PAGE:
Memorial Human Rights Centre considers mathematician DMITRY BOGATOV a political prisoner
Muscovite Dmitry Bogatov has been charged, without evidence, of inciting acts of terrorism against the authorities. There are grounds for believing that one aim of these punitive actions is to deter potential protesters.
Immediately after the unexpectedly large nationwide anti-government protests on 26th March 2017, criminal investigations were instigated in relation both to this protest and incitement to take part in the planned mass protest on 2nd April. A large group of investigators was set up to work on these cases. There are grounds to believe that one aim of these demonstrative actions by the authorities has been to deter potential protesters. Such a victim is Dmitry Bogatov, who has no record of civil society activism.
Dmitry Bogatov has been accused of posting on the internet on 29 March 2017, under the pseudonym of “Airat Bashirov,” “materials inciting organisation of riots in central Moscow” on 2nd April, and a message “sent to an unlimited number of people with the aim of inciting them to carry out actions to frighten the population and endanger human life, and similarly leading to other serious consequences.”
On 6th April Bogatov was detained in his apartment in Moscow.
On 7th April Yevgeny Naidenov, a judge sitting in Moscow’s Presnensky district court, refused a request by investigators to remand Dmitry Bogatov in custody under Article 212, Section 3, of the Russian Criminal Code (“Incitement to riot”) because he had been charged with a minor offence. However, Bogatov was not released, but taken to the Investigative Committee in handcuffs.
On the night of 7–8 April, the charges against Bogatov were changed to those of “preparing the organisation of riots” (Article 30, Section 1; Article 212, Section 1, of the Russian Criminal Code) and “public incitement to carry out terrorist activity through the internet” (Article 205.2, Section 2, of the Russian Criminal Code).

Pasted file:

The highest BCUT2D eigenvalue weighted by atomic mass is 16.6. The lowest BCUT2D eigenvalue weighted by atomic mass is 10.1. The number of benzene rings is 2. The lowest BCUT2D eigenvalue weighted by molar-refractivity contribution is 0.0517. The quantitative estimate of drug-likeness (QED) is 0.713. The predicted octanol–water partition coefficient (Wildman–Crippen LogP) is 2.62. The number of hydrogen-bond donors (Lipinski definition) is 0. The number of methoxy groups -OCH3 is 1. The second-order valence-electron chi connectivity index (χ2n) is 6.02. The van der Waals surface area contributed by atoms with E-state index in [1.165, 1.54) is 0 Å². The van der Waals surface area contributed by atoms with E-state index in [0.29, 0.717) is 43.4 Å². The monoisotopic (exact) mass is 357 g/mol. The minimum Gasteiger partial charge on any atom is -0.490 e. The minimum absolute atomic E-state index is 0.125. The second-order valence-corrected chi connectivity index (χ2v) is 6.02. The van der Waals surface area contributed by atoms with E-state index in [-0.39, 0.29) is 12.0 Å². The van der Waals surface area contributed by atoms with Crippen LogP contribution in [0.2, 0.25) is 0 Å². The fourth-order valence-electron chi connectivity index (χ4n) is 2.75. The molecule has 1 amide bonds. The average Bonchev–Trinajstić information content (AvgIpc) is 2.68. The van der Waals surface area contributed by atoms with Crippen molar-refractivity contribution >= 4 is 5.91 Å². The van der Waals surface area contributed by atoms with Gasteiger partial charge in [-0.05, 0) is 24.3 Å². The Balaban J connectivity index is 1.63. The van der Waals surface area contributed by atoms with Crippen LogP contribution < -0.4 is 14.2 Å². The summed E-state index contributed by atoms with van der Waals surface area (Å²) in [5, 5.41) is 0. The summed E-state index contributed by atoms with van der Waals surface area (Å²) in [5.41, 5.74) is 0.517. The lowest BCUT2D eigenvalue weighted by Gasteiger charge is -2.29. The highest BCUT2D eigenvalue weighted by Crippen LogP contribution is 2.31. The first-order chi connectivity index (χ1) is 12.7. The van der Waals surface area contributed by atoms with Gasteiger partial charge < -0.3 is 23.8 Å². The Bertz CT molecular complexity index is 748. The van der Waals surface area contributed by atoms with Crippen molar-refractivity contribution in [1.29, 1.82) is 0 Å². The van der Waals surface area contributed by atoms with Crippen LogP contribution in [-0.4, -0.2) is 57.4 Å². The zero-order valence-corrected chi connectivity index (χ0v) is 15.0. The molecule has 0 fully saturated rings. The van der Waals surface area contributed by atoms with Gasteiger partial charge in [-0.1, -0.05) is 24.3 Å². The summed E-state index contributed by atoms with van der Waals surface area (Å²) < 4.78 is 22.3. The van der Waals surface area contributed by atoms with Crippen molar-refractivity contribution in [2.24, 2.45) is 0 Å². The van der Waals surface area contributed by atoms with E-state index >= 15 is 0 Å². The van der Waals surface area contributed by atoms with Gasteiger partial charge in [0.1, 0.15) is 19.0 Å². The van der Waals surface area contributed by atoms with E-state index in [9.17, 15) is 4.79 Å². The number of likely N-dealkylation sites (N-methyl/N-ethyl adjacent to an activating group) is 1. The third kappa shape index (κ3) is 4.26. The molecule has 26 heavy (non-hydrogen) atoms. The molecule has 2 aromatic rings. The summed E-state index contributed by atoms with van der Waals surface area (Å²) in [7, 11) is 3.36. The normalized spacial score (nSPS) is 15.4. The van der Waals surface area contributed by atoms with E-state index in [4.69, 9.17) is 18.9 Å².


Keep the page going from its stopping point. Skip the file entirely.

On 10 April, the same judge sitting in Presnensky district court remanded Bogatov in custody for two months.
At the remand hearing, Bogatov’s lawyers unsuccessfully requested that CCTV footage, which shows Bogatov leaving a supermarket with his wife four minutes before the material he is accused of publishing on the internet was posted, be added to the materials of the case. Bogatov’s walk home, according to one of his lawyers, takes about 17 minutes.
The sole piece of evidence in the investigation is the web address (IP) that was used by one “Airat Bashirov”. This address belongs to Dmitry Bogatov. However, it is known that on 19th July 2015 on his IP-address Bogatov registered an exit node of Tor (The Onion Router), that is, he allowed his own address to be used by all those who aim for anonymity on the internet. Tor enables logging onto websites indirectly through several node points. The most vulnerable part of this system is the exit node which is last in line, and whose IP is known to the terminal site. That is the kind of node that Bogatov had at his home, as do many people all over the world. It is quite legal.
Posts in the name of Airat Bashirov have continued to appear on the forum SysAdmins.ru even after the arrest of Dmitry Bogatov.
The person writing under this name has admitted to journalists that he authored the posts in relation to which Bogatov has been charged. He has stated that he wanted to annoy his political opponents and he never dreamed of any kind of terrorism.
We consider that Dmitry Bogatov has been detained for political reasons, and did not commit any crime. Furthermore, in our opinion, it is clear the investigation deliberately and illegally brought more serious charges against Bogatov to secure his detention in a pre-trial remand facility.
Memorial Human Rights Centre (Moscow) demands the immediate release of Dmitry Bogatov and the end of his prosecution.
Recognition of a person as a political prisoner, or as someone prosecuted for political motives, does not imply that Memorial agrees with their views or statements, or supports their statements or actions.
Published on 23 May 2017
Memorial Human Rights Centre